I was interested – but not at all surprised – to read in The Times last week that cycle lanes actually make cyclists less safe. According to a study by the universities of Leeds and Bolton, cars drive far closer to cyclists where there are cycle lanes, putting them at a much greater risk of being hit. It's a classic example of the law of unintended consequences at work: when motorists sense that cyclists have their own designated lane, they don't go to such trouble to give them space.
This is just the latest indication that government-inspired "road clutter" designed to make us safer on the roads often ends up having the opposite effect. The Dutch are probably the pioneers of this: the town of Drachten famously removed all traffic signals, and found that traffic flowed more smoothly and that accidents were reduced, not least at Laveiplein, a 22,000-vehicle-per-day junction next to a bus terminal.
But the technique has also been applied in London. As the Telegraph reported back in 2006: "Kensington High Street has been decluttered by removing barriers and simplifying road markings. Pedestrian accidents in the affected area have been reduced by more than 40 per cent." More recently, Ealing has followed suit, announcing that traffic lights would be removed from up to seven junctions leaving drivers to fend for themselves.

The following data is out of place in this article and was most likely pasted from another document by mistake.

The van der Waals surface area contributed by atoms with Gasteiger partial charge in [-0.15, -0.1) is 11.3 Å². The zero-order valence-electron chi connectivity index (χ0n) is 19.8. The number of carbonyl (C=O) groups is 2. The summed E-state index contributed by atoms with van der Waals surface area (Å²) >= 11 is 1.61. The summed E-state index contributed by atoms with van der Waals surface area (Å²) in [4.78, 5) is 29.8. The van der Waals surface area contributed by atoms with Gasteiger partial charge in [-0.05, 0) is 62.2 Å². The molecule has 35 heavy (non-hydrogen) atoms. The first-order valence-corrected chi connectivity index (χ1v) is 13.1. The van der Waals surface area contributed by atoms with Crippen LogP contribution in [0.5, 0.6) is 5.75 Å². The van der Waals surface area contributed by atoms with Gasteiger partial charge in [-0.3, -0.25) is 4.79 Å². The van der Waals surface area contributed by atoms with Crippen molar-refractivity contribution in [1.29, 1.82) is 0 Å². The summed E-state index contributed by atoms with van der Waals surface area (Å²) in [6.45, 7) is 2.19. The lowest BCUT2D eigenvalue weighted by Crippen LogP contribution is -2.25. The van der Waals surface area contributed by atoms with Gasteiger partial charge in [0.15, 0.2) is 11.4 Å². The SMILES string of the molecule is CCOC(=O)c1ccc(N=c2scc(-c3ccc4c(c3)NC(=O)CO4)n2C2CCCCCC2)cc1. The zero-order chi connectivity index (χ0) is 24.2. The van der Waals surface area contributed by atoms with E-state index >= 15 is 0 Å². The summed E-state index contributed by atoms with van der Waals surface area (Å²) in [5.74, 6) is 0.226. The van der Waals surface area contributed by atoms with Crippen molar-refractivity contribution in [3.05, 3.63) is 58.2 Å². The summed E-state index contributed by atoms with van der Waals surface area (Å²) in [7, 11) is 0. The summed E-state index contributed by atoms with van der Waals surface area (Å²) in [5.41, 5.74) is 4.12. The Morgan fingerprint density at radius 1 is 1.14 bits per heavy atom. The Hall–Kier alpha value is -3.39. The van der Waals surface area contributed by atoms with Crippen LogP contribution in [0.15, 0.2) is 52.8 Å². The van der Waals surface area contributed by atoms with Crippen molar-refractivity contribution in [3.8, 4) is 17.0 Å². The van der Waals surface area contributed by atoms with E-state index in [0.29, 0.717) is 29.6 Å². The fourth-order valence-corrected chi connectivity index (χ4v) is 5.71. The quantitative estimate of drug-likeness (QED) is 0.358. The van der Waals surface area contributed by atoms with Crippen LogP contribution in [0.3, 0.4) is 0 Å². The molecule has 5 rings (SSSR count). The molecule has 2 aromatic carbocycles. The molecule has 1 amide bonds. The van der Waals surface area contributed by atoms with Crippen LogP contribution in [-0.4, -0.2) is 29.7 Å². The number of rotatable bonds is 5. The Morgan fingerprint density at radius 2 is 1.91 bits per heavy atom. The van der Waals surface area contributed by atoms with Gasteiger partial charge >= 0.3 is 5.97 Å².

What this illustrates, ultimately, is the way in which spontaneous orders based on voluntary co-operation tend to be more efficient and effective than coercive ones based on government planning. Or to put it another way – letting people take responsibility for themselves usually works out better than having government take responsibility for them.
It also suggests that even in policy areas that seem so naturally the preserve of government planners, like traffic management, approaches based on individual freedom are well worth considering.